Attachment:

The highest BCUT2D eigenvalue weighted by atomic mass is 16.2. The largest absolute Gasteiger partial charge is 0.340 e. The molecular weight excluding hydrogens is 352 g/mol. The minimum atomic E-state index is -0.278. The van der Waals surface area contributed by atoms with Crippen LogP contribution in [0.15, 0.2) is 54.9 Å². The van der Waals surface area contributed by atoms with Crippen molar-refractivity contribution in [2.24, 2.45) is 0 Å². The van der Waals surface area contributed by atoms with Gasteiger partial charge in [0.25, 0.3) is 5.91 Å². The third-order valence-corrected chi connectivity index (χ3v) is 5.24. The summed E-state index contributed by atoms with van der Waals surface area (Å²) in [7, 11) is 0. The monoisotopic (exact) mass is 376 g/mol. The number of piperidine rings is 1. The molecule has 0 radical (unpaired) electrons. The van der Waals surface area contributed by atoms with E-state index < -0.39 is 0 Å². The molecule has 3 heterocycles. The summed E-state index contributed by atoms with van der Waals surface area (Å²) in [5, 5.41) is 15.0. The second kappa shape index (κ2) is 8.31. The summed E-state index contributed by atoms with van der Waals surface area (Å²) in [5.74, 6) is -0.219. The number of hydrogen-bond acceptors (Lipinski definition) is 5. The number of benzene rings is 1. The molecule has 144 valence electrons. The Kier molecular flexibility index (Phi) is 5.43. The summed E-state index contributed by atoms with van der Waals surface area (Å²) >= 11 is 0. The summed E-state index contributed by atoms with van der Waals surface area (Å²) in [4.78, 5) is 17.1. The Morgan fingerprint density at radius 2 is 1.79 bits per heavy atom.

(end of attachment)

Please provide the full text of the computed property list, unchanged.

The highest BCUT2D eigenvalue weighted by atomic mass is 16.2. The largest absolute Gasteiger partial charge is 0.340 e. The molecular weight excluding hydrogens is 352 g/mol. The minimum atomic E-state index is -0.278. The van der Waals surface area contributed by atoms with Crippen LogP contribution in [0.15, 0.2) is 54.9 Å². The van der Waals surface area contributed by atoms with Crippen molar-refractivity contribution in [2.24, 2.45) is 0 Å². The van der Waals surface area contributed by atoms with Gasteiger partial charge in [0.25, 0.3) is 5.91 Å². The third-order valence-corrected chi connectivity index (χ3v) is 5.24. The summed E-state index contributed by atoms with van der Waals surface area (Å²) in [7, 11) is 0. The monoisotopic (exact) mass is 376 g/mol. The number of piperidine rings is 1. The molecule has 0 radical (unpaired) electrons. The van der Waals surface area contributed by atoms with E-state index < -0.39 is 0 Å². The molecule has 3 heterocycles. The summed E-state index contributed by atoms with van der Waals surface area (Å²) in [5, 5.41) is 15.0. The second kappa shape index (κ2) is 8.31. The summed E-state index contributed by atoms with van der Waals surface area (Å²) in [5.74, 6) is -0.219. The number of hydrogen-bond acceptors (Lipinski definition) is 5. The number of benzene rings is 1. The molecule has 144 valence electrons. The Kier molecular flexibility index (Phi) is 5.43. The summed E-state index contributed by atoms with van der Waals surface area (Å²) >= 11 is 0. The summed E-state index contributed by atoms with van der Waals surface area (Å²) in [4.78, 5) is 17.1. The Morgan fingerprint density at radius 2 is 1.79 bits per heavy atom.